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5 ways to avoid a cash flow problem

5 ways to avoid a cash flow problem

You need a healthy cash flow to run your business. If you’re not prepared then you may end up with a potential cash flow shortage and left with employees, suppliers and bills to pay.

Here are 5 ways to keep your cash flow in check.

1. Ask for upfront payments

This can work well for everyone (and make the accountants happy). Try it with your regular customers, ideally those who always pay ahead of time. 

The closer it gets to a public holiday, the harder it can be to collect money you’re owed. The cash from upfront payments could be just the buffer you need – it’s always good to have cash in reserve.

Tip: Consider offering your customers a discount for paying upfront. 

2. Invoice immediately

Be prompt with invoicing, clear on the payment due date and explain your payment terms. It’s also important to include the implications of paying late too.

Tip: Add a payment link in your invoice – this makes it quicker and easier for your customers to pay. And consider offering customers different ways to pay.

3. Offer a discount for early payment

Offering your customers a discount can encourage them to pay ahead of time.

Some ideas: 

  • 5% discount for paying within 10 business days of invoice date
  • 5% discount for paying 10 business days before payment due date
  • 5% off next time for paying within 10 business days of invoice date

It’s important to do some number crunching with this though. You want an offer that helps with your cash flow, not one that cripples it further.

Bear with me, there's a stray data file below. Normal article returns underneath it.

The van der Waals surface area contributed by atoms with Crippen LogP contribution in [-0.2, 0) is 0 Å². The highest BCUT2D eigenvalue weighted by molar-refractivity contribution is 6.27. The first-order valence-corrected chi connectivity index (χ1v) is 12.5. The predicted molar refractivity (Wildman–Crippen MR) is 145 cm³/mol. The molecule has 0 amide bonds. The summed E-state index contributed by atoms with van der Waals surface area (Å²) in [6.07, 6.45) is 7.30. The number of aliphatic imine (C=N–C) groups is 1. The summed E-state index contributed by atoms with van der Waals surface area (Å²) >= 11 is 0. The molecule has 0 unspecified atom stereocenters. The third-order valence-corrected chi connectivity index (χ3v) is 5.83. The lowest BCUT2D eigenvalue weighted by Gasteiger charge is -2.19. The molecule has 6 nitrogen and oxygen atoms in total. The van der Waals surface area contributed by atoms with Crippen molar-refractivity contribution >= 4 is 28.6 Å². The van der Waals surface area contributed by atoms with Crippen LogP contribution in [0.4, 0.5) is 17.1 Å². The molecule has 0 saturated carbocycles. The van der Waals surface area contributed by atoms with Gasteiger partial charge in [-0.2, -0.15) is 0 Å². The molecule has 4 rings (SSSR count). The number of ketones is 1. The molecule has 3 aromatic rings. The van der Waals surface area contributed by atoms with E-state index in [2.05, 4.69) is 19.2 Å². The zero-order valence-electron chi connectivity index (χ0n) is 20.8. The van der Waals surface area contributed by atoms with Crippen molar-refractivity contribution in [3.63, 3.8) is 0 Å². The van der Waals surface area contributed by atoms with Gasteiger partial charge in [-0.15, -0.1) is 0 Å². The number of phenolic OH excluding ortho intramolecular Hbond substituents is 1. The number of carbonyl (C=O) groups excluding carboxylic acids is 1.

4. Remind then chase

Send a gentle reminder five business days before a payment’s due. It could be a time and money saving move for you and your customer. 

If the due date’s come and gone, you’ve got no choice but to chase. Call first though. It not only shows you’re serious but gives your customer the chance to explain too. Sometimes this is all it takes. 

Tip: Set up an automatic payment reminder 10 business days before every invoice is due – make sure it gets cancelled once a payment’s been made. 

5. Forecast your cash flow 

Tracking what’s happening in your business is crucial. Forecasting, including cash flow predictions, is key. 

Knowing when you’ll have a cash flow shortage well ahead gives you the chance to build up a cash reserve. And helps you consider ways to bridge this cash flow gap before it happens.  

That should leave you in a better position to pay your suppliers and have money to draw on should the unexpected happen. 

Tip: If your business is dependent on one customer paying an invoice to prop it up over the month, it may be a good idea to review this high-risk approach.


This article is intended to provide general information of an educational nature only. It does not have regard to the financial situation or needs of any reader and must not be relied upon as financial product advice. You should consider seeking independent financial advice before making any decision based on this information